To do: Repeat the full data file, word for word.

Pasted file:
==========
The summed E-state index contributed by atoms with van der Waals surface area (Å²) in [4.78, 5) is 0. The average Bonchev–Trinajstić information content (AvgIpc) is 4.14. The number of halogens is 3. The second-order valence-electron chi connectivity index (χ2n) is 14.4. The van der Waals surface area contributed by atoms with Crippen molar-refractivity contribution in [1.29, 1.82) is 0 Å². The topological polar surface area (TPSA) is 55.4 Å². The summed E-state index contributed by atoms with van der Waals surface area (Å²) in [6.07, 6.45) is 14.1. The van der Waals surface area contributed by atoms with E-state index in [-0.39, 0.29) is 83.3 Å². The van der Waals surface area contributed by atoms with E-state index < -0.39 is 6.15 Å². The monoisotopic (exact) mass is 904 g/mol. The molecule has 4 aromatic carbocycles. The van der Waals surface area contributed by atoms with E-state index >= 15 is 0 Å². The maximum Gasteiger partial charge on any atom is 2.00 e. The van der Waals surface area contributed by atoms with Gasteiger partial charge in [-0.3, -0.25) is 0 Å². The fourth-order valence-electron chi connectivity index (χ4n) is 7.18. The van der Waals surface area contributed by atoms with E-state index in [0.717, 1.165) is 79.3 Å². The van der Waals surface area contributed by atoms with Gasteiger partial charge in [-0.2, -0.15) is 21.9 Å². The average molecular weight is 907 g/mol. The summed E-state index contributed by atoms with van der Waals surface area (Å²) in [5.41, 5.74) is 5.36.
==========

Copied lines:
The summed E-state index contributed by atoms with van der Waals surface area (Å²) in [4.78, 5) is 0. The average Bonchev–Trinajstić information content (AvgIpc) is 4.14. The number of halogens is 3. The second-order valence-electron chi connectivity index (χ2n) is 14.4. The van der Waals surface area contributed by atoms with Crippen molar-refractivity contribution in [1.29, 1.82) is 0 Å². The topological polar surface area (TPSA) is 55.4 Å². The summed E-state index contributed by atoms with van der Waals surface area (Å²) in [6.07, 6.45) is 14.1. The van der Waals surface area contributed by atoms with E-state index in [-0.39, 0.29) is 83.3 Å². The van der Waals surface area contributed by atoms with E-state index < -0.39 is 6.15 Å². The monoisotopic (exact) mass is 904 g/mol. The molecule has 4 aromatic carbocycles. The van der Waals surface area contributed by atoms with E-state index >= 15 is 0 Å². The maximum Gasteiger partial charge on any atom is 2.00 e. The van der Waals surface area contributed by atoms with Gasteiger partial charge in [-0.3, -0.25) is 0 Å². The fourth-order valence-electron chi connectivity index (χ4n) is 7.18. The van der Waals surface area contributed by atoms with E-state index in [0.717, 1.165) is 79.3 Å². The van der Waals surface area contributed by atoms with Gasteiger partial charge in [-0.2, -0.15) is 21.9 Å². The average molecular weight is 907 g/mol. The summed E-state index contributed by atoms with van der Waals surface area (Å²) in [5.41, 5.74) is 5.36.